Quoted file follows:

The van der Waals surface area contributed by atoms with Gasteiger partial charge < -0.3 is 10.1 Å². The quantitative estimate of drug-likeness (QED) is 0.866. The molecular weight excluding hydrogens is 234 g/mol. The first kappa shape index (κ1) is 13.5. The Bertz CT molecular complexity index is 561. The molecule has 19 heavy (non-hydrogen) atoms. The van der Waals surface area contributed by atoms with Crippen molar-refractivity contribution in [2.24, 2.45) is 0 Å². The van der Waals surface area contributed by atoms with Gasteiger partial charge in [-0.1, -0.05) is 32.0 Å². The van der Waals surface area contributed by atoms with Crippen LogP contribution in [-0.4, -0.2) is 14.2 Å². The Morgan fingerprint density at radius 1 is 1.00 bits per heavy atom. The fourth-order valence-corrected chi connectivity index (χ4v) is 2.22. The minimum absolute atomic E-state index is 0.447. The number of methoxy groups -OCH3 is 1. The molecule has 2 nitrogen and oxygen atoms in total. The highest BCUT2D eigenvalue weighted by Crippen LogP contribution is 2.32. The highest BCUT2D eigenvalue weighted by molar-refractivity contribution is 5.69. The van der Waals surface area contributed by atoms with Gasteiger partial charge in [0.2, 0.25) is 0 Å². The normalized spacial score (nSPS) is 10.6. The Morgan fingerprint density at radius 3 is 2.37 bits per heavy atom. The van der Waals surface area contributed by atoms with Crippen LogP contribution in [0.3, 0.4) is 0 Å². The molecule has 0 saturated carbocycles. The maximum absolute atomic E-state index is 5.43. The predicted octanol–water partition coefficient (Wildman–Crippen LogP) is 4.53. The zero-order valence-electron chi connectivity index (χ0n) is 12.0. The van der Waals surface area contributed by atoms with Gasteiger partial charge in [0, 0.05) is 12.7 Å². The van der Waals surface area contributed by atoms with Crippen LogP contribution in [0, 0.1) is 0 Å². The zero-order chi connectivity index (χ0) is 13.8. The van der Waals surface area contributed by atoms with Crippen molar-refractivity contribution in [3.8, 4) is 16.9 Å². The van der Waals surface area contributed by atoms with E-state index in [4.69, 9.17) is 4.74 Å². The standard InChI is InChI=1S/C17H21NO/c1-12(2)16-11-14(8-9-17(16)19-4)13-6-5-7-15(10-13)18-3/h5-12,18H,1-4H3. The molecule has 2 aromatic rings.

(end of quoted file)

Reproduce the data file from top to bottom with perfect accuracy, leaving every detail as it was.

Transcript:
The van der Waals surface area contributed by atoms with Gasteiger partial charge < -0.3 is 10.1 Å². The quantitative estimate of drug-likeness (QED) is 0.866. The molecular weight excluding hydrogens is 234 g/mol. The first kappa shape index (κ1) is 13.5. The Bertz CT molecular complexity index is 561. The molecule has 19 heavy (non-hydrogen) atoms. The van der Waals surface area contributed by atoms with Crippen molar-refractivity contribution in [2.24, 2.45) is 0 Å². The van der Waals surface area contributed by atoms with Gasteiger partial charge in [-0.1, -0.05) is 32.0 Å². The van der Waals surface area contributed by atoms with Crippen LogP contribution in [-0.4, -0.2) is 14.2 Å². The Morgan fingerprint density at radius 1 is 1.00 bits per heavy atom. The fourth-order valence-corrected chi connectivity index (χ4v) is 2.22. The minimum absolute atomic E-state index is 0.447. The number of methoxy groups -OCH3 is 1. The molecule has 2 nitrogen and oxygen atoms in total. The highest BCUT2D eigenvalue weighted by Crippen LogP contribution is 2.32. The highest BCUT2D eigenvalue weighted by molar-refractivity contribution is 5.69. The van der Waals surface area contributed by atoms with Gasteiger partial charge in [0.2, 0.25) is 0 Å². The normalized spacial score (nSPS) is 10.6. The Morgan fingerprint density at radius 3 is 2.37 bits per heavy atom. The van der Waals surface area contributed by atoms with Crippen LogP contribution in [0.3, 0.4) is 0 Å². The molecule has 0 saturated carbocycles. The maximum absolute atomic E-state index is 5.43. The predicted octanol–water partition coefficient (Wildman–Crippen LogP) is 4.53. The zero-order valence-electron chi connectivity index (χ0n) is 12.0. The van der Waals surface area contributed by atoms with Gasteiger partial charge in [0, 0.05) is 12.7 Å². The van der Waals surface area contributed by atoms with Crippen LogP contribution in [0, 0.1) is 0 Å². The zero-order chi connectivity index (χ0) is 13.8. The van der Waals surface area contributed by atoms with Crippen molar-refractivity contribution in [3.8, 4) is 16.9 Å². The van der Waals surface area contributed by atoms with E-state index in [4.69, 9.17) is 4.74 Å². The standard InChI is InChI=1S/C17H21NO/c1-12(2)16-11-14(8-9-17(16)19-4)13-6-5-7-15(10-13)18-3/h5-12,18H,1-4H3. The molecule has 2 aromatic rings.